James Found, Research and Evaluation Officer, Inspiring Change Manchester

When it comes to co-production, we all need a little openness and honesty!

Recently we’ve had the chance to reflect on the types of changes we have seen across Inspiring Change Manchester (ICM) through trying to meaningfully involve people with lived experience in the design and delivery of our project.

Working together with our partner agency Groundswell (www.groundswell.org.uk/) we have been developing an evaluation of our involvement work, seeing how it can lead to real changes for people facing multiple disadvantage across Manchester. We are still in the early stages of this but one thing that has come up time and again is how ICM has provided a useful space to have some fairly open and honest conversations about the role that co-production can play in creating real change.

So let’s start with the difficult bit

It’s inevitable that when we bring people together from different backgrounds to talk about things that are personally emotive there is always going to be a level of underlying tension and conflict that can be difficult to acknowledge. Whether we like this or not, we have to reflect that there are differences in our personal identities, life experiences or social histories (such as our gender, sexuality or ethnicity) that can mean that tensions are deep-rooted and ever-present in every truly co-produced process. At the same time these tensions can also exist within our own organisations, reflected in our different aims and agendas, or, (more deeply) our own philosophies in how best to support people.

These tensions can sometimes spill over, leading to relationships that can, at times, feel adversarial and challenging, no matter what our best intentions are. Left unchallenged, we can sometimes struggle to get past these early tensions to help create real solutions that tackle our common problems.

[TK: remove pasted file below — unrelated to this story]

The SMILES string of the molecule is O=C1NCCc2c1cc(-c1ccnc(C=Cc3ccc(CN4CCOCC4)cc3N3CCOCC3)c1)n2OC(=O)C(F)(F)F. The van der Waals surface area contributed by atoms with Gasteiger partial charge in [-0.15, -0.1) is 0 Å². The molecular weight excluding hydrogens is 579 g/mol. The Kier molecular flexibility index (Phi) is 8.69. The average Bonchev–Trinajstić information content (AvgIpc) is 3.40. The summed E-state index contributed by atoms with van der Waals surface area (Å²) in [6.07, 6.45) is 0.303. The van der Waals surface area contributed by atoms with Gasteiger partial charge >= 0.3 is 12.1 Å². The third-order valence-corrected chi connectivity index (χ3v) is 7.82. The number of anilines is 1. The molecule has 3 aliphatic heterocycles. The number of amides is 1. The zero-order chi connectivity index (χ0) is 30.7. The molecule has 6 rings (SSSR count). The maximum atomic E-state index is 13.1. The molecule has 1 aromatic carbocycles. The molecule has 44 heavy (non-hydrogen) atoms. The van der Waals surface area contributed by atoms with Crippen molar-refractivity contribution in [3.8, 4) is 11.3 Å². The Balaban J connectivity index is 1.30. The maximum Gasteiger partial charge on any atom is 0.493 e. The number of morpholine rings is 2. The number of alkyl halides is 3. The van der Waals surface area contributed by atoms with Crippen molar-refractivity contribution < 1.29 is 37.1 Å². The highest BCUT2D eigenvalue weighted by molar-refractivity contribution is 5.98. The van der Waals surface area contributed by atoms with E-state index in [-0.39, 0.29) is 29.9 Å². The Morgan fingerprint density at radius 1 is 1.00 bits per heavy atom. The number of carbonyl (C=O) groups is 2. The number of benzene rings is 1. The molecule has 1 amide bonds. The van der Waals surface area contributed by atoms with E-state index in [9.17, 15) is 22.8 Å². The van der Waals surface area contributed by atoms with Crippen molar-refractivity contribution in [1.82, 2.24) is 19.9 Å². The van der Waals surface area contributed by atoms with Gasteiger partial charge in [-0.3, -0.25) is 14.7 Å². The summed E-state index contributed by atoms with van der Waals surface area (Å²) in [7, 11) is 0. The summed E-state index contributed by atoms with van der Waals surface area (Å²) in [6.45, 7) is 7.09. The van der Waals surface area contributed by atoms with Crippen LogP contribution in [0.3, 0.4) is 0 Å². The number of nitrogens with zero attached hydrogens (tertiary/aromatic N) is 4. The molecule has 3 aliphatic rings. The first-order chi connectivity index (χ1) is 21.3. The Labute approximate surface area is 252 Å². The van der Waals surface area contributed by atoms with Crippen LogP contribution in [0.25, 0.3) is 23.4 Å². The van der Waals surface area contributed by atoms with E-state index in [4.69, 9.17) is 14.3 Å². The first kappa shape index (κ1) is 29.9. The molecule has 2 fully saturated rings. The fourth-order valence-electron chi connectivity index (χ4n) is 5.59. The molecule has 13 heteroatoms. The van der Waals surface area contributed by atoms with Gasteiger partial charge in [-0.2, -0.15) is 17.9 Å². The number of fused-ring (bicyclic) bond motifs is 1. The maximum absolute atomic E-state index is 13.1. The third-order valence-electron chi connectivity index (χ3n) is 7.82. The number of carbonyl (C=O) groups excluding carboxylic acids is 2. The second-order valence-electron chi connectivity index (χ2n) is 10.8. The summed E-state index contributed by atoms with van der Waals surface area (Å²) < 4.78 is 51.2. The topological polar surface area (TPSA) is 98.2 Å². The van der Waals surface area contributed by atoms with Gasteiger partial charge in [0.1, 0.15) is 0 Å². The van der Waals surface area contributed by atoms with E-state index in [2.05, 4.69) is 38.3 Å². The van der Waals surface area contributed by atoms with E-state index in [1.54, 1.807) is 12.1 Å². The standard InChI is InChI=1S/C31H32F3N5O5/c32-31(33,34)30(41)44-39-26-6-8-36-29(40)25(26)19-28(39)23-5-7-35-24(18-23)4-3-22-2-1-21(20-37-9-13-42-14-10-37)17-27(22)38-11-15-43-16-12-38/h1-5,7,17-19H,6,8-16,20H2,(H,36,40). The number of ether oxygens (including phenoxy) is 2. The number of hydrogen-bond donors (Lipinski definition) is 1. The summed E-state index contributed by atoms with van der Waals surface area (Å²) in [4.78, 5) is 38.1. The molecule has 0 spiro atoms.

So what do we do?

When we start co-producing solutions we have to initially be open and honest about the potential conflicts that can arise during the process, no matter what we are trying to achieve. This can sometimes mean bringing up some awkward conversations:

So let’s start with these…..

Inequality does not affect us all (and it certainly doesn’t affect us all equally) – hence the word. We have to recognise that we are not all in the same boat. There is a difference between those who want to bring an end to wider inequalities and those who are living it, no matter what our positions.


By recognising this though we start to open up powerful conversations about what our common purposes are, what motivations we have for wanting change and what role we think we can play in helping to create it. Those of us in positions of power and authority should always be honest in this process and set out what changes we can realistically make, as well as what powers we have in making them happen.

This is not easy and can certainly make us feel uncomfortable. But when facilitated right, we can open ourselves up to these conversations and engage in a deeply powerful restorative process that helps us to bridge previous divides and form new ‘co-producing’ relationships. Through doing this we can start to understand our own biases, whilst also recognising the strengths we are bringing to what should feel like a collaborative process.

From my own experiences of co-production, I have learnt that people can sometimes misunderstand its aim and meaning, often believing that it is a simple means for people to feedback on support that is offered within services- but it rarely finds a way to get beyond that. It can leave us all, whether we are in professional roles or not, feeling a little helpless as to what we do next. So it needs to change if we are to take it forward. It starts with a difficult conversation

Of course, recognising this only forms a small part of how co-production can work in the real world but at least it provides us with a useful start

So whether or not we choose to engage with this, what we can say is that, when it comes to co-production, a little openness and honesty can go a long way

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